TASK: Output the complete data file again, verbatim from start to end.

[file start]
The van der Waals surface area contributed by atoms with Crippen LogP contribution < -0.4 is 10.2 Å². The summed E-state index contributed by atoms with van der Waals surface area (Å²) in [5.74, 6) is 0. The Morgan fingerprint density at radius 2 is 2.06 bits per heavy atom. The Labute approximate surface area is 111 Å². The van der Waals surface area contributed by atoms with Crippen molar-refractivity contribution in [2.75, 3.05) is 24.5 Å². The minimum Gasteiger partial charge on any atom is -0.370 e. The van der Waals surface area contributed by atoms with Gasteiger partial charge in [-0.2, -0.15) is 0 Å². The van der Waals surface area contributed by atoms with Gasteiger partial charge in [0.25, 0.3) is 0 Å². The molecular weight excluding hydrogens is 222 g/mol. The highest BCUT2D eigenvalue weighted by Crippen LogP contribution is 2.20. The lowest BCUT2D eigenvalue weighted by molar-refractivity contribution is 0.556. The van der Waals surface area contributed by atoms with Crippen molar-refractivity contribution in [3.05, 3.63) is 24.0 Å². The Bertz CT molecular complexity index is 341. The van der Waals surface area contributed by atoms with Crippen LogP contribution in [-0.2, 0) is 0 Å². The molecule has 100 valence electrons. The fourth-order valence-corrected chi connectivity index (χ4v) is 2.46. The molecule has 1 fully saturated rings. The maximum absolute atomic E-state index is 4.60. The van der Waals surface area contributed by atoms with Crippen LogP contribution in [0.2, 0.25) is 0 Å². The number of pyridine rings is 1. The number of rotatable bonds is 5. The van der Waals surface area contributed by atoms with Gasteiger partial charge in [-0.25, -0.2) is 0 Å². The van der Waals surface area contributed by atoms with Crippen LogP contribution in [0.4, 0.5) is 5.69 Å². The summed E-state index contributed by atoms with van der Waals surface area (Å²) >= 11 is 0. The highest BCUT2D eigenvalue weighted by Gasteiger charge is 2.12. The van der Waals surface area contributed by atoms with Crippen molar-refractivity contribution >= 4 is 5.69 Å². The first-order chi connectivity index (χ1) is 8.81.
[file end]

The van der Waals surface area contributed by atoms with Crippen LogP contribution < -0.4 is 10.2 Å². The summed E-state index contributed by atoms with van der Waals surface area (Å²) in [5.74, 6) is 0. The Morgan fingerprint density at radius 2 is 2.06 bits per heavy atom. The Labute approximate surface area is 111 Å². The van der Waals surface area contributed by atoms with Crippen molar-refractivity contribution in [2.75, 3.05) is 24.5 Å². The minimum Gasteiger partial charge on any atom is -0.370 e. The van der Waals surface area contributed by atoms with Gasteiger partial charge in [-0.2, -0.15) is 0 Å². The van der Waals surface area contributed by atoms with Gasteiger partial charge in [0.25, 0.3) is 0 Å². The molecular weight excluding hydrogens is 222 g/mol. The highest BCUT2D eigenvalue weighted by Crippen LogP contribution is 2.20. The lowest BCUT2D eigenvalue weighted by molar-refractivity contribution is 0.556. The van der Waals surface area contributed by atoms with Crippen molar-refractivity contribution in [3.05, 3.63) is 24.0 Å². The Bertz CT molecular complexity index is 341. The van der Waals surface area contributed by atoms with Crippen LogP contribution in [-0.2, 0) is 0 Å². The molecule has 100 valence electrons. The fourth-order valence-corrected chi connectivity index (χ4v) is 2.46. The molecule has 1 fully saturated rings. The maximum absolute atomic E-state index is 4.60. The van der Waals surface area contributed by atoms with Crippen LogP contribution in [0.2, 0.25) is 0 Å². The number of pyridine rings is 1. The number of rotatable bonds is 5. The van der Waals surface area contributed by atoms with Gasteiger partial charge in [-0.25, -0.2) is 0 Å². The van der Waals surface area contributed by atoms with Crippen LogP contribution in [0.4, 0.5) is 5.69 Å². The summed E-state index contributed by atoms with van der Waals surface area (Å²) >= 11 is 0. The highest BCUT2D eigenvalue weighted by Gasteiger charge is 2.12. The van der Waals surface area contributed by atoms with Crippen molar-refractivity contribution >= 4 is 5.69 Å². The first-order chi connectivity index (χ1) is 8.81.